Maps are like campfires: everyone gathers around them because they allow people to understand complex issues at a glance, and find agreement about how to help the land. -Sonoma
Maps are made up of boundaries created by people. These same maps can also reveal shared interests and issues that defy man-made boundaries. CUSP uses the visual power of maps to foster collaborative relationships and work across jurisdictional boundaries. We use maps to quickly and easily convey ideas that would take pages of text to explain, and in doing so help stakeholders move beyond boundaries to proactively prioritize work and build partnerships.
CUSP Geographic Information Systems (GIS) supports all aspects of our organization’s work, enabling CUSP to perform at the intersection of emergency response and community preparedness. Mapping is essential for planning projects, implementing programs, and collecting data to promote watershed health, enabling better understanding and decision making. Our GIS program supports forest health, water quality, wildfire suppression, emergency response, flood mitigation, emergency preparedness, river restoration, recreation, and education programs by:
- Collecting Data: We collect project data and other relevant watershed data using mobile collection systems and data sharing agreements with our partners from all levels of government, utility companies, consulting firms, and others. This data paints a picture of the health of the watershed and adds to the success of projects. Data is essential for strategically identifying needs on the ground and continually improving our programs.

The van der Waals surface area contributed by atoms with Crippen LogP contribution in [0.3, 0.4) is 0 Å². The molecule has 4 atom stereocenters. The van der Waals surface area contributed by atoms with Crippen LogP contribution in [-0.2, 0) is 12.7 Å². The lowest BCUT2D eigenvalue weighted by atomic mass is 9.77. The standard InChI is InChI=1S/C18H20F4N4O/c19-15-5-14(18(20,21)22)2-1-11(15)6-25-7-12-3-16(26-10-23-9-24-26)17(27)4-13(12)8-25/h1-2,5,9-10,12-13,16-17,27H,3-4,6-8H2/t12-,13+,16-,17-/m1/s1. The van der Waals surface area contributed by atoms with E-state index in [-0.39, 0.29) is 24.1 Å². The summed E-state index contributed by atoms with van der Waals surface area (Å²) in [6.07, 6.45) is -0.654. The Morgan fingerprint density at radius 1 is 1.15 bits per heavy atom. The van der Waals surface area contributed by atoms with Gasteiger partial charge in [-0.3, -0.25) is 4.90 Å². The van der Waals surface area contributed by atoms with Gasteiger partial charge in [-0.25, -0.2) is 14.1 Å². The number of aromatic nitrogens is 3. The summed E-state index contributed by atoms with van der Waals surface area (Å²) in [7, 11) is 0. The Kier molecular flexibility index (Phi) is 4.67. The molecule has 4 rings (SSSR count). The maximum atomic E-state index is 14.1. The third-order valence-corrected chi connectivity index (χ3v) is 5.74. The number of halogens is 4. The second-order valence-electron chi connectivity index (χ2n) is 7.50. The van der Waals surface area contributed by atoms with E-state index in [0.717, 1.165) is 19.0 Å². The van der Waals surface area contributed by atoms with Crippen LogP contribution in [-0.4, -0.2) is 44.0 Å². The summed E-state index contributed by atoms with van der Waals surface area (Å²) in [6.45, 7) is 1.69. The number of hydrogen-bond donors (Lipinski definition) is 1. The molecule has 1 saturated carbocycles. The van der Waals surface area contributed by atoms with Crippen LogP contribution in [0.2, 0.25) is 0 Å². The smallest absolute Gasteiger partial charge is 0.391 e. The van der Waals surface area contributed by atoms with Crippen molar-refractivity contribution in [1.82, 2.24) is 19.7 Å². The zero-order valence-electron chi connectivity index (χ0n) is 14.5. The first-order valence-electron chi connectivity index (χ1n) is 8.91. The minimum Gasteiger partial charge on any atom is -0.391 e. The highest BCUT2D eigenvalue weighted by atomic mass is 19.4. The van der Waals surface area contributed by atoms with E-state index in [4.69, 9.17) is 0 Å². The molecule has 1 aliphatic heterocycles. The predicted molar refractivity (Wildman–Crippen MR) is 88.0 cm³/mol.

- Generating Maps: Using the data we collect, we frequently create maps to support our work and the work of our partners. Maps include those for directions, grant proposals and reporting, project development and review, forestry work analysis, outreach, and invoices.
- Performing Spatial Analysis: Spatial analysis is used to inform numerous activities including Community Wildfire Protection Plan development and decision making, and assessments to determine replacement costs for values at risk that may be impacted by events such as wildfires or floods.
- Assessing Tools: We are continually assessing tools and software that fit, or may be customized to fit, our specialized needs.
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Examples of our GIS work:
- Understanding how wildfires would affect water supplies in the Upper South Platte Watershed helps us prioritize forest health projects.
- Mapping where noxious weeds are growing helps CUSP and our partners understand the extent of noxious weed infestations and prioritize mitigation projects.
- This map was created to understand some of the values at risk in the Bailey area that would be impacted by a wildfire.
- Knowing where slash site patrons are coming from helps us improve our slash site program and target underserved areas.
- Visualizing the spatial relationships between wildfires and source water can help people make the connections between wildfire threats, post-fire impacts, and water security and quality. Maps like this one are used in our education and outreach efforts.
- This map was created to orient hikers of the Morrow Mountain Trail and appears at the trailhead in Bailey, CO.
- Using maps is a critical part of our emergency preparedness and post-fire flood mitigation work. This is an example of a map used by Manitou Springs to prepare for flooding following the Waldo Canyon Fire.
- CUSP maps support Community Wildfire Protection Plan decision making.
- Directional maps are important for ensuring our volunteers and partners are able to find project sites.
- This map provides an overview of CUSP’s various programs throughout the watershed.
We have been able to grow our GIS program through the generous support of ESRI’s Nonprofit Organization Program and Google for Nonprofits Grants. We are also grateful to United Reprographic Supply Inc. Centennial for helping us maintain and operate our equipment.